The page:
Broken border: 4,000 ‘high risk’ passenger flights go unchecked each year, report reveals
The UK’s Border Force is in a terrible state, according to a report by the Adam Smith Institute.
The think tank claims the agency uses computer systems which are years out of date and fails to properly screen dangerous individuals fleeing the country.
Central to the Border Force’s problems is a severe lacking of funding and investment.
Government funding for the Border Force has been cut 15 percent in real terms since 2010, while passenger numbers have risen 20 percent over the same period.
In September 2014, terrorist suspect Siddhartha Dhar fled the UK for Syria by hopping on a coach to Paris with his family.
A day before his escape he was bailed from jail and given one week by the Metropolitan Police to voluntarily hand in his passport.
Despite having been arrested for alleged terrorism offenses on six occasions, Dhar still managed to slip out of Britain.
Border officers aim to check 99 percent of inbound ‘high risk’ flights, for example when passenger lists have not been submitted in advance.
But the Adam Smith Institute found that on some days up to 7.5 percent of such flights go unchecked.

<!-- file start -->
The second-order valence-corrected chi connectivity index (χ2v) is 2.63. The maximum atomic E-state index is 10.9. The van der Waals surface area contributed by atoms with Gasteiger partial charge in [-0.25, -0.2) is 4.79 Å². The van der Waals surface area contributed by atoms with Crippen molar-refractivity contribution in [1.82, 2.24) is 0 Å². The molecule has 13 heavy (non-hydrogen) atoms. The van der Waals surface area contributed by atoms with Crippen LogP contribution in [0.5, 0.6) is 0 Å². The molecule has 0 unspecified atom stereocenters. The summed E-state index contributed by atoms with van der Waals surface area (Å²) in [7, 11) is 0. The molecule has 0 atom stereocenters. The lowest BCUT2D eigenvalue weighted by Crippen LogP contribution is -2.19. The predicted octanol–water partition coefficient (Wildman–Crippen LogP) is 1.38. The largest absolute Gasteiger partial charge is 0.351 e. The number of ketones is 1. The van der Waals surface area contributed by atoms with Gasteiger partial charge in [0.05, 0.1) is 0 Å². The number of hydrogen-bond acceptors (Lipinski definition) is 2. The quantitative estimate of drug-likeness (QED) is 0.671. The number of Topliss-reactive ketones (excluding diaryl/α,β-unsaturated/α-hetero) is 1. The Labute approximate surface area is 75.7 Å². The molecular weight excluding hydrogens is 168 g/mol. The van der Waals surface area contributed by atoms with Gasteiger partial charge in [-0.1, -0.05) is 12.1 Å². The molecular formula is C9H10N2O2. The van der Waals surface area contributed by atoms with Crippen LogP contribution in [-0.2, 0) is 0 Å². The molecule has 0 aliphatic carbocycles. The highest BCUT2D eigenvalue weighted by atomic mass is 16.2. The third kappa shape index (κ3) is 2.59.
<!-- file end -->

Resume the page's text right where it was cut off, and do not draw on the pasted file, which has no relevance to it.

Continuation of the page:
Extrapolated over 12 months, this reaches the worryingly high figure of 4,197 flights a year.
“Starved of funds and neglected, it’s no wonder the Border Force has been stretched so thin. Its tools are out of date and, by everybody’s judgement, not fit for purpose,” the report said.
Home Secretary Amber Rudd REJECTS France's plan to scrap border deal at Calais https://t.co/nB6StMjE4S— RT UK (@RTUKnews) August 30, 2016
Adam Smith Institute executive director Sam Bowman said: “A successful Border Force needs to do two things: keep people out of the country who should not be allowed in, and do so without causing unnecessary disruption to other passengers.
“In both these respects the Border Force is not succeeding. Its security systems are out of date, overstretched and failing to cover all passengers adequately. It’s astonishing that potentially thousands of high-risk flights are not being checked properly by the Border Force.”
A spokeswoman for the Border Force said officers carried out “detailed risk assessments and our officers physically meet any flight considered to be high risk.
“In addition, we work with domestic and international partners to gather intelligence and target suspicious activity in the skies and seas.”